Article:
by Joseph Csaky (1888-1971)
France, conceived in 1922 & cast posthumously in 1983

32 ½" high; 4 ¼" wide

This tall narrow bronze sculpture is of an abstract cubistic figure.
It was conceived in 1922 and cast posthumously by the Atelier Csaky in 1983 in an edition of 8 with 2 artist's proofs and 2 hors commerce proofs.

Impressed CSAKY/ cachet of initials AC (for the Atelier Csaky)/ Blanchet Fondeur/ 5/8.

Csaky during the 1920's created several soaring abstract cubistic figures. These are highly original pieces that draw upon Gothic and Egyptian art for inspiration. Up to this point in time, there had been nothing similar or comparable to these works in the history of modern sculpture. The tower figures are quasi-abstract figures, in which the emphasis is on the planar surfaces, scale, shape, sequence of openings, and the clean rectilinear clustering of solids. Csaky's feeling for order was the result of a new stimulus provided during this time by a group of artists. In 1919, Piet Mondrian returned to Paris. By 1920, Leonce Rosenberg had become the sponsor and dealer of Mondrian, Csaky, Leger and Lipchitz.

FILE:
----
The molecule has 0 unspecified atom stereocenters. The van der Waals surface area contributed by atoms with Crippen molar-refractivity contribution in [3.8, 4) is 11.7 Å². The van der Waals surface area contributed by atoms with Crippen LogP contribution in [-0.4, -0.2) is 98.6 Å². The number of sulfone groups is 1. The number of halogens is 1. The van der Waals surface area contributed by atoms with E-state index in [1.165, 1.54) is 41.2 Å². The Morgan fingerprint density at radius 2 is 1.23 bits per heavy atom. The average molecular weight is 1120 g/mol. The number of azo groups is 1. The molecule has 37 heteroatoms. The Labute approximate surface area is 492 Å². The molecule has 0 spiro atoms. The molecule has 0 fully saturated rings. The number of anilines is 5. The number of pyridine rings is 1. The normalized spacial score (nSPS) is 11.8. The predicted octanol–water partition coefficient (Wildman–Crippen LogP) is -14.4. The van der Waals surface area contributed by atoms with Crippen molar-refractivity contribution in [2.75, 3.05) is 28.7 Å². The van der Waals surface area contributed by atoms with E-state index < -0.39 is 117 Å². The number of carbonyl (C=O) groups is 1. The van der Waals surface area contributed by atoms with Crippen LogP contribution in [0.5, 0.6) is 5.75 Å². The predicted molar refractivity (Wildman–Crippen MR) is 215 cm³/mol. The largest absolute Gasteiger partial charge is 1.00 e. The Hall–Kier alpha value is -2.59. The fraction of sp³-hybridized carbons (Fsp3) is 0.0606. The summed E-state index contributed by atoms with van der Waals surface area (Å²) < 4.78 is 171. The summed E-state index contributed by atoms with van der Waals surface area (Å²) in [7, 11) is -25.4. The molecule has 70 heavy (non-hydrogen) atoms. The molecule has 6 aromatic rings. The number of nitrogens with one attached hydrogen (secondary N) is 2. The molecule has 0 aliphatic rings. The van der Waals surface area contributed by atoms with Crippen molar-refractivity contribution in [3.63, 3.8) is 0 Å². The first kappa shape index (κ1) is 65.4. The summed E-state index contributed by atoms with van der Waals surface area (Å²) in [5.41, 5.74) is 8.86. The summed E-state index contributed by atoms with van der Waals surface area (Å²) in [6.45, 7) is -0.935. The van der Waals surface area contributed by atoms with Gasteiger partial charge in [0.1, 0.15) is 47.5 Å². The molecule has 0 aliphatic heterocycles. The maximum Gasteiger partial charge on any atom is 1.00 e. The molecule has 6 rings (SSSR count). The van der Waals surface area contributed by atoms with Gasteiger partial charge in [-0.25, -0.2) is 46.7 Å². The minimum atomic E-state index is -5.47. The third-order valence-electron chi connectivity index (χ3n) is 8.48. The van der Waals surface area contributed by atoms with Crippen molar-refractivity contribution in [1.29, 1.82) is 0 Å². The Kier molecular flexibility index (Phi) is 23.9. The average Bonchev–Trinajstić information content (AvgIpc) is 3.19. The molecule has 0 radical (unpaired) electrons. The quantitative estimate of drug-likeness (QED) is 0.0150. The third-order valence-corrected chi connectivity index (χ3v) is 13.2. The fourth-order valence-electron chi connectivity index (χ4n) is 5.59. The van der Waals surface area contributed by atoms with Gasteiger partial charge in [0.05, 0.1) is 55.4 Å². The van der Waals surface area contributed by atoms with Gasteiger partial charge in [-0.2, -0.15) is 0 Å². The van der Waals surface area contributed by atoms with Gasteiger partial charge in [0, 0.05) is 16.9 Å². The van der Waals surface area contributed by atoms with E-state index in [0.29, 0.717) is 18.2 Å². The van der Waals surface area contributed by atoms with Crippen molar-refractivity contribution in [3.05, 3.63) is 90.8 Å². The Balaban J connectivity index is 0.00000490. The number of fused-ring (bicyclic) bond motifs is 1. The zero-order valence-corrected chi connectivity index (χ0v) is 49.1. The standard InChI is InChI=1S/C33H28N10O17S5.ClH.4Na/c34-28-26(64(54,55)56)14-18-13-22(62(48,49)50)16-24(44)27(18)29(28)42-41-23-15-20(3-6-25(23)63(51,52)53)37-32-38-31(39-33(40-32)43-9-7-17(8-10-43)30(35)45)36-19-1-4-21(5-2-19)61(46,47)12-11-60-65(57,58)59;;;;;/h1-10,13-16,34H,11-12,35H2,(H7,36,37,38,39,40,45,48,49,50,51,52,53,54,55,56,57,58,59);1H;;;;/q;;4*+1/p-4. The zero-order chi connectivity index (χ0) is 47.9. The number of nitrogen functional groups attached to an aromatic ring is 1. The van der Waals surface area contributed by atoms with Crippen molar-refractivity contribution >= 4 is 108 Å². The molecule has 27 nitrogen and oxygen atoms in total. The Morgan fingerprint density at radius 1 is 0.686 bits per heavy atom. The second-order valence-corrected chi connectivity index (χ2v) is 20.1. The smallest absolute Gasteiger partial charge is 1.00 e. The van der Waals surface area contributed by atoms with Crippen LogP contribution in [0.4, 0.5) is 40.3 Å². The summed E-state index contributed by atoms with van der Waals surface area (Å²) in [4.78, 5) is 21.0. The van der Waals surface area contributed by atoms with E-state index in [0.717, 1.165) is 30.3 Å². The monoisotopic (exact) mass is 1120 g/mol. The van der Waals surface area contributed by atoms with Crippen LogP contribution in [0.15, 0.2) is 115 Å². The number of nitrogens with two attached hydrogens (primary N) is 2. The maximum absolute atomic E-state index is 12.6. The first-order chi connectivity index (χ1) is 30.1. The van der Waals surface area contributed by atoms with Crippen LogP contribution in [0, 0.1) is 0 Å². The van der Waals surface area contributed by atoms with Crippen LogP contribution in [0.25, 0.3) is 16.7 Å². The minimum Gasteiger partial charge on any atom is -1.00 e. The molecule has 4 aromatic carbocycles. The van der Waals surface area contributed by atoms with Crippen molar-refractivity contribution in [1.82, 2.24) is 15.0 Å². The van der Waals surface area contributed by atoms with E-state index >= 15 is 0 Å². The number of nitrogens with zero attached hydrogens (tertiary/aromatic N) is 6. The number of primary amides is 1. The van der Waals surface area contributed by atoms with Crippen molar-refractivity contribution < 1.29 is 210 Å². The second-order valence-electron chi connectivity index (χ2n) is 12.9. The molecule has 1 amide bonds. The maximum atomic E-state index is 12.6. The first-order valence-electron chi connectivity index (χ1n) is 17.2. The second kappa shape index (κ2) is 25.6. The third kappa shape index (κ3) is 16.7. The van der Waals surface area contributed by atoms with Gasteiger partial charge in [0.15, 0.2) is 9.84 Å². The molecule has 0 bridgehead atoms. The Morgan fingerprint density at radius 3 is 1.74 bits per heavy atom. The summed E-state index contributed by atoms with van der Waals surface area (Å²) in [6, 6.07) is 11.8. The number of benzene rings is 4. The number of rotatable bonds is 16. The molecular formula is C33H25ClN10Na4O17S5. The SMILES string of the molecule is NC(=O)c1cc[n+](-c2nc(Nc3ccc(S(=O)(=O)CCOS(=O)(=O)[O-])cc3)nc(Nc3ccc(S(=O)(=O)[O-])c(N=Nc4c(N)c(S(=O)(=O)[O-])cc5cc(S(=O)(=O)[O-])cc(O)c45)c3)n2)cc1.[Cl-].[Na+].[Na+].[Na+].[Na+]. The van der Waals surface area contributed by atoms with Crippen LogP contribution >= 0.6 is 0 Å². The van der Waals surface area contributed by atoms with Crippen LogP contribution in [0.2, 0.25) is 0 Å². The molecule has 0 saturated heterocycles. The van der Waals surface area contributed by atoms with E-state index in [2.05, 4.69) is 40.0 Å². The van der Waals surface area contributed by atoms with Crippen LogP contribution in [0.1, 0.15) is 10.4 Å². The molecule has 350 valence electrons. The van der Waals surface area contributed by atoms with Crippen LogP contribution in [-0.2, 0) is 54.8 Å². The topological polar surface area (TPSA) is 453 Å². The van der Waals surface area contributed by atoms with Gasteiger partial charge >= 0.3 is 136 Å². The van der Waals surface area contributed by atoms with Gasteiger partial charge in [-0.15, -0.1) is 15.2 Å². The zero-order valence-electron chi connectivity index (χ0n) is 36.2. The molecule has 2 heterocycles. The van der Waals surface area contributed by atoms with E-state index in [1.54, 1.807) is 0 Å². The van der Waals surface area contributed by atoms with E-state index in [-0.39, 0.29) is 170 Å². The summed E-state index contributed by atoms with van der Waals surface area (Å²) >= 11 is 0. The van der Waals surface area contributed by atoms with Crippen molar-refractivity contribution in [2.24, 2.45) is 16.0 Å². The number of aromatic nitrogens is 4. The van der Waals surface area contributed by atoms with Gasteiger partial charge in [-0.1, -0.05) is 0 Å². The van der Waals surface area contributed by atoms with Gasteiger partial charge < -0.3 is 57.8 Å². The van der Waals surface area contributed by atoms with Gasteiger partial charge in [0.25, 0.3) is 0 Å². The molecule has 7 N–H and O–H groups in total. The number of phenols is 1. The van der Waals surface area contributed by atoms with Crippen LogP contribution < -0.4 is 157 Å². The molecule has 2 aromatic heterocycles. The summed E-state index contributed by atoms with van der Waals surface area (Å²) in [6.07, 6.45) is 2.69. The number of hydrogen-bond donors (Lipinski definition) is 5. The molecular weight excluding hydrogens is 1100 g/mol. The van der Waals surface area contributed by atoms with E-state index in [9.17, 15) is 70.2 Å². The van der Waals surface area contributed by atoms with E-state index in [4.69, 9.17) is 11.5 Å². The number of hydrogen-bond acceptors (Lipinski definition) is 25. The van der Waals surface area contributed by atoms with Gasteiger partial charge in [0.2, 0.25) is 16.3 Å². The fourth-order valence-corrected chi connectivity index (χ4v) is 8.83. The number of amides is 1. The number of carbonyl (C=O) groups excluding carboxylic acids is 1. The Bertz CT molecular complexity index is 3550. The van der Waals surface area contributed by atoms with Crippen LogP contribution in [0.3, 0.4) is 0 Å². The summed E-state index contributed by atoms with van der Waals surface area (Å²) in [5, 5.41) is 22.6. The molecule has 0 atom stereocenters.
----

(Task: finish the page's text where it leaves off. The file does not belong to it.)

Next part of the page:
Collection du Chateau de Gourdon
Christie's Paris, June 30, 2011, Lot #265

Felix Marcilhac, "Joseph Csaky, du cubisme historique à la figuration réaliste, catalogue raisonné des sculptures", Édition de l'Amateur, Paris, 2007, p. 325.
Edith Balas, "Joseph Csaky: A Pioneer of Modern Sculpture", American Philosophical Society, Philadelphia, 1998, p. 60, figure & 34 illustrated.

$95,000 - Inv. #108